Sam quickly learned as soon as a real life had discovered him that the condition wasn’t isolated solely to his relations. It was as big a part of him as it had been a part of his family. The woman who had laid claim to him had started out by calling it cute, but had soon let him know in not so gentle terms that his constant requirement to know everything and anything was more than a little annoying.
It was then that he understood how little he had known about true privacy. It was about then he realized he had never had any or would even know exactly what to do with it if he did. He had done his best to handle hers with care. But he was never quite sure where the lines stopped and started. Sam suspected half the time she had just let him blunder through them for her own sake.
She had even met him half way. Leaving little notes. Buying herself the cell phone she never wanted. Forwarding redundant e-mails… His smile fading, he decided he wouldn’t think anymore about her for the day. He’d perfected it. Imagining a large blank wall of gray, like an empty movie screen. It worked almost every time.
Sam looked down at what had caused Dean’s demand poorly framed in the form of a question. His brother was tossing back popcorn and eyeing the blank rectangular box that lay on the bed amongst everything else.
“It’s a game.” Sam told him.
Dean paused in his chewing to give the box another look. The dented cardboard was plain white, more like some unwrapped gift. There were no jaunty words across its top or flashy colors that made you wonder what may be inside.
“You bought a game?”
Sam shrugged. “We’re gonna be here for a few days, and I’ve had enough of the tube.”
Shoving another hand full of corn into his mouth, Dean made some kind of soft sound of amused disbelief at the proclamation. They had always found some solace with a turned on television that tuned in to at least one channel, English or not. It was the background music to their upbringing. Cartoons had switched to news over the years, but it was just as present as the white noise of the highway that rumbled just across the parking lot.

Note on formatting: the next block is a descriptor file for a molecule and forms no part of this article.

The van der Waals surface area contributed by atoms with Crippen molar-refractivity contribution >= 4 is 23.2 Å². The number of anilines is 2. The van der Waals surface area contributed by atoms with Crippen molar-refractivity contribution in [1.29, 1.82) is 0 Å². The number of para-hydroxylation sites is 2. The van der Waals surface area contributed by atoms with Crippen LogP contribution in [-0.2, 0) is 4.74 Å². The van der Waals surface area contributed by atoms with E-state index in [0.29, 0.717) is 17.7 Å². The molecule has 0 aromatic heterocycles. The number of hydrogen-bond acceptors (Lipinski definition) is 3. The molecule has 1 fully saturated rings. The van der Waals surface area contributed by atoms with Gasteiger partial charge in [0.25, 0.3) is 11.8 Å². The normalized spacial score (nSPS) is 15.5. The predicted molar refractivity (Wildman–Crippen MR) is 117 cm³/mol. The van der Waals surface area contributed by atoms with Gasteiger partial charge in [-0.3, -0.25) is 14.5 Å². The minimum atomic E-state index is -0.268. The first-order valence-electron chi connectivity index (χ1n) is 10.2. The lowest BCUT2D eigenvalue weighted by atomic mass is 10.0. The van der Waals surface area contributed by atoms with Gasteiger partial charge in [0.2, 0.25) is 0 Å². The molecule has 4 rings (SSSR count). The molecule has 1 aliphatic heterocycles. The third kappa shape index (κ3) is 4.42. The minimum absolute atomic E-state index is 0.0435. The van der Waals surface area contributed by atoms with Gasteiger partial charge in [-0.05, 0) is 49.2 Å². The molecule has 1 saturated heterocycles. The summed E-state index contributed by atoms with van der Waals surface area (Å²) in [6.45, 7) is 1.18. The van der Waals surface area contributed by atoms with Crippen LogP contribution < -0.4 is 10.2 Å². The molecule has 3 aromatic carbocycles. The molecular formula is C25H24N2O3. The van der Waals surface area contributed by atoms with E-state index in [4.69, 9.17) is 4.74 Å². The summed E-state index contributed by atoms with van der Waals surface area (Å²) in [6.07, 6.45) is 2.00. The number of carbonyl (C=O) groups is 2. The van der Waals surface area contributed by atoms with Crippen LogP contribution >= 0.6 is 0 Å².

Sam tugged off the box’s cover that was secured with yellowed scotch tape at the corners and grinned at what he found inside. He hadn’t actually been sure what was in the box besides what the elderly women behind the counter assured him was some kind of recreational activity.
His brother was looking over his shoulder as he poured its contents out onto the bed. Hundreds of colorful oddly shaped cardboard pieces went bouncing in every direction.
“You bought a puzzle?” Dean asked skeptically. “How are you supposed to do a puzzle without the damn picture?”
Sam held up a piece and examined it. It could have been the blue of an ocean, the edge of a night sky or the hem of a ball gown. Rotating it slowly, it became another impossible amount of other possibilities. Despite the cynicism, Dean shouldered him aside and reached down with one hand to carefully spread the pile of pieces out over the bed spread.
“It’s the New York City skyline.” He declared.
Sam wasn’t unconvinced that Dean could be absolutely correct. His brother had always had a talent for seeing the larger picture as it were. It made Sam wonder if all the questions he asked were just automatic these days. If somehow Dean’s bizarre perception extended everywhere and into everything. Looking at another piece he started searching for the ones that had flat edges like someone at some point had taught him.
“The Big Apple huh?” Sam spotted a piece that looked suspiciously like a cat’s eye.
Dean nodded thoughtfully but then stopped with a tilt of his head.
“Or maybe it’s a Ferrari... ya know, with a girl next to it.”
Sam laughed a little. “What’s she wearing?”
Turning back to the table, Dean mindfully folded up the cloth with the delicate disassembled pieces in it and put it aside on the floor. The one and only flat surface in the room was now free and clear besides a paper cup of lukewarm coffee.
“Let’s find out.”